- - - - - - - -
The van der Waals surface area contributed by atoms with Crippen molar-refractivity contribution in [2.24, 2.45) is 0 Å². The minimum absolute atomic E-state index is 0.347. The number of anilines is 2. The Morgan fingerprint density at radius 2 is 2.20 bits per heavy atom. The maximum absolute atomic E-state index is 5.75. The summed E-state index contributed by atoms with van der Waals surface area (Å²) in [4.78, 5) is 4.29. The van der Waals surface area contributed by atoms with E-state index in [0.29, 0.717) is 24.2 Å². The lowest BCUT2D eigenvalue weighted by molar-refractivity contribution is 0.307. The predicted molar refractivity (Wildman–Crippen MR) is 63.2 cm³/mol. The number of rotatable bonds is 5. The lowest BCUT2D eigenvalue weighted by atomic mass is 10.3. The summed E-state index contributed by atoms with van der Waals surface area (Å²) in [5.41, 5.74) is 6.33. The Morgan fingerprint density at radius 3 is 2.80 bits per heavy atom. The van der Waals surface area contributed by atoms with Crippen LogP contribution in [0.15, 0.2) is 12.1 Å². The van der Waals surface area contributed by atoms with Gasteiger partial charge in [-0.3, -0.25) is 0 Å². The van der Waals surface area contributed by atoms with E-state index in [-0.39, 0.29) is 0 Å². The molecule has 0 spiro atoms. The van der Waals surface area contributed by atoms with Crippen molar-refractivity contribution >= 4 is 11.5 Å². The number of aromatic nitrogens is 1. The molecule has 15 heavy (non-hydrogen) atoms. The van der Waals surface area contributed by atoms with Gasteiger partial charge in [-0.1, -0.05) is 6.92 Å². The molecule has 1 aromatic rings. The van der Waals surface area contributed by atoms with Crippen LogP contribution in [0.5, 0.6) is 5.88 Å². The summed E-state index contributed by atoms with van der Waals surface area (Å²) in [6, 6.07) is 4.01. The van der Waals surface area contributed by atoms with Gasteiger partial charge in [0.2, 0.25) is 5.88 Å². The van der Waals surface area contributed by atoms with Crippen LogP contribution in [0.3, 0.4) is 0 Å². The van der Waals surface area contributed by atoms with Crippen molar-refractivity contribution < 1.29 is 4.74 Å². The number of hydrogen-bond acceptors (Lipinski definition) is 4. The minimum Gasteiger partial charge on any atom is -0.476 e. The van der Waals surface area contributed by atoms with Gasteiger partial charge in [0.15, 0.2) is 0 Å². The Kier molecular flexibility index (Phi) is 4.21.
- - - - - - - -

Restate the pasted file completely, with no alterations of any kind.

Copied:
The van der Waals surface area contributed by atoms with Crippen molar-refractivity contribution in [2.24, 2.45) is 0 Å². The minimum absolute atomic E-state index is 0.347. The number of anilines is 2. The Morgan fingerprint density at radius 2 is 2.20 bits per heavy atom. The maximum absolute atomic E-state index is 5.75. The summed E-state index contributed by atoms with van der Waals surface area (Å²) in [4.78, 5) is 4.29. The van der Waals surface area contributed by atoms with E-state index in [0.29, 0.717) is 24.2 Å². The lowest BCUT2D eigenvalue weighted by molar-refractivity contribution is 0.307. The predicted molar refractivity (Wildman–Crippen MR) is 63.2 cm³/mol. The number of rotatable bonds is 5. The lowest BCUT2D eigenvalue weighted by atomic mass is 10.3. The summed E-state index contributed by atoms with van der Waals surface area (Å²) in [5.41, 5.74) is 6.33. The Morgan fingerprint density at radius 3 is 2.80 bits per heavy atom. The van der Waals surface area contributed by atoms with Crippen LogP contribution in [0.15, 0.2) is 12.1 Å². The van der Waals surface area contributed by atoms with Gasteiger partial charge in [-0.3, -0.25) is 0 Å². The van der Waals surface area contributed by atoms with E-state index in [-0.39, 0.29) is 0 Å². The molecule has 0 spiro atoms. The van der Waals surface area contributed by atoms with Crippen molar-refractivity contribution >= 4 is 11.5 Å². The number of aromatic nitrogens is 1. The molecule has 15 heavy (non-hydrogen) atoms. The van der Waals surface area contributed by atoms with Gasteiger partial charge in [-0.1, -0.05) is 6.92 Å². The molecule has 1 aromatic rings. The van der Waals surface area contributed by atoms with Crippen LogP contribution in [0.5, 0.6) is 5.88 Å². The summed E-state index contributed by atoms with van der Waals surface area (Å²) in [6, 6.07) is 4.01. The van der Waals surface area contributed by atoms with Gasteiger partial charge in [0.2, 0.25) is 5.88 Å². The van der Waals surface area contributed by atoms with Crippen LogP contribution in [0.3, 0.4) is 0 Å². The van der Waals surface area contributed by atoms with Crippen molar-refractivity contribution < 1.29 is 4.74 Å². The number of hydrogen-bond acceptors (Lipinski definition) is 4. The minimum Gasteiger partial charge on any atom is -0.476 e. The van der Waals surface area contributed by atoms with Gasteiger partial charge in [0.15, 0.2) is 0 Å². The Kier molecular flexibility index (Phi) is 4.21.